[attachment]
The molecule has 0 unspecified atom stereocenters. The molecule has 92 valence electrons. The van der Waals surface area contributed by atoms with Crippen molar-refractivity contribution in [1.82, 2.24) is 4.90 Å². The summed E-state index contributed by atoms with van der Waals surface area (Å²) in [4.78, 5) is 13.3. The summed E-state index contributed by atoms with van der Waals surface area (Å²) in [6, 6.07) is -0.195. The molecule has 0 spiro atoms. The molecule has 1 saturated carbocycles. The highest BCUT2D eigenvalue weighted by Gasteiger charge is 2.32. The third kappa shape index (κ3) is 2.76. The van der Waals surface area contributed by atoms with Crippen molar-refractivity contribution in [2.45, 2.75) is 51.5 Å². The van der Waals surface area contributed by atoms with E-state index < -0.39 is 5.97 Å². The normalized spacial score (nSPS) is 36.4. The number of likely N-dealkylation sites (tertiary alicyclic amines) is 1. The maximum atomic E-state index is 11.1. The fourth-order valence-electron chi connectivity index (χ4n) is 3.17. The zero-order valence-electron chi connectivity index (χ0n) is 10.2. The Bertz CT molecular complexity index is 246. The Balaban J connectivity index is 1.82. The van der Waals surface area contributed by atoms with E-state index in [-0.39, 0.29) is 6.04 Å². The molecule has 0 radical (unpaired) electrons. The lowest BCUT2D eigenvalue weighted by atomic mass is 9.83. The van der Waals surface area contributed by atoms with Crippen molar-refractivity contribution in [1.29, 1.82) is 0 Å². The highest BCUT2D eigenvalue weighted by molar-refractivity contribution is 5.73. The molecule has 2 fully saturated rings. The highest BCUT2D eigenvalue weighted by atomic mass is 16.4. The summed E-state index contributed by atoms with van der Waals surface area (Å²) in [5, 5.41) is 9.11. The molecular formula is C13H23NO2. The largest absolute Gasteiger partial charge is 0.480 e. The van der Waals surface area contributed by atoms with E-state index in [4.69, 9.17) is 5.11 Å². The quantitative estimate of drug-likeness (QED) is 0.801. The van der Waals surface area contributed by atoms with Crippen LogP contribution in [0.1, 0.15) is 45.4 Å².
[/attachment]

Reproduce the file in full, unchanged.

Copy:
The molecule has 0 unspecified atom stereocenters. The molecule has 92 valence electrons. The van der Waals surface area contributed by atoms with Crippen molar-refractivity contribution in [1.82, 2.24) is 4.90 Å². The summed E-state index contributed by atoms with van der Waals surface area (Å²) in [4.78, 5) is 13.3. The summed E-state index contributed by atoms with van der Waals surface area (Å²) in [6, 6.07) is -0.195. The molecule has 0 spiro atoms. The molecule has 1 saturated carbocycles. The highest BCUT2D eigenvalue weighted by Gasteiger charge is 2.32. The third kappa shape index (κ3) is 2.76. The van der Waals surface area contributed by atoms with Crippen molar-refractivity contribution in [2.45, 2.75) is 51.5 Å². The van der Waals surface area contributed by atoms with E-state index < -0.39 is 5.97 Å². The normalized spacial score (nSPS) is 36.4. The number of likely N-dealkylation sites (tertiary alicyclic amines) is 1. The maximum atomic E-state index is 11.1. The fourth-order valence-electron chi connectivity index (χ4n) is 3.17. The zero-order valence-electron chi connectivity index (χ0n) is 10.2. The Bertz CT molecular complexity index is 246. The Balaban J connectivity index is 1.82. The van der Waals surface area contributed by atoms with E-state index in [-0.39, 0.29) is 6.04 Å². The molecule has 0 radical (unpaired) electrons. The lowest BCUT2D eigenvalue weighted by atomic mass is 9.83. The van der Waals surface area contributed by atoms with Crippen molar-refractivity contribution in [1.29, 1.82) is 0 Å². The highest BCUT2D eigenvalue weighted by molar-refractivity contribution is 5.73. The molecule has 2 fully saturated rings. The highest BCUT2D eigenvalue weighted by atomic mass is 16.4. The summed E-state index contributed by atoms with van der Waals surface area (Å²) in [5, 5.41) is 9.11. The molecular formula is C13H23NO2. The largest absolute Gasteiger partial charge is 0.480 e. The van der Waals surface area contributed by atoms with E-state index in [4.69, 9.17) is 5.11 Å². The quantitative estimate of drug-likeness (QED) is 0.801. The van der Waals surface area contributed by atoms with Crippen LogP contribution in [0.1, 0.15) is 45.4 Å².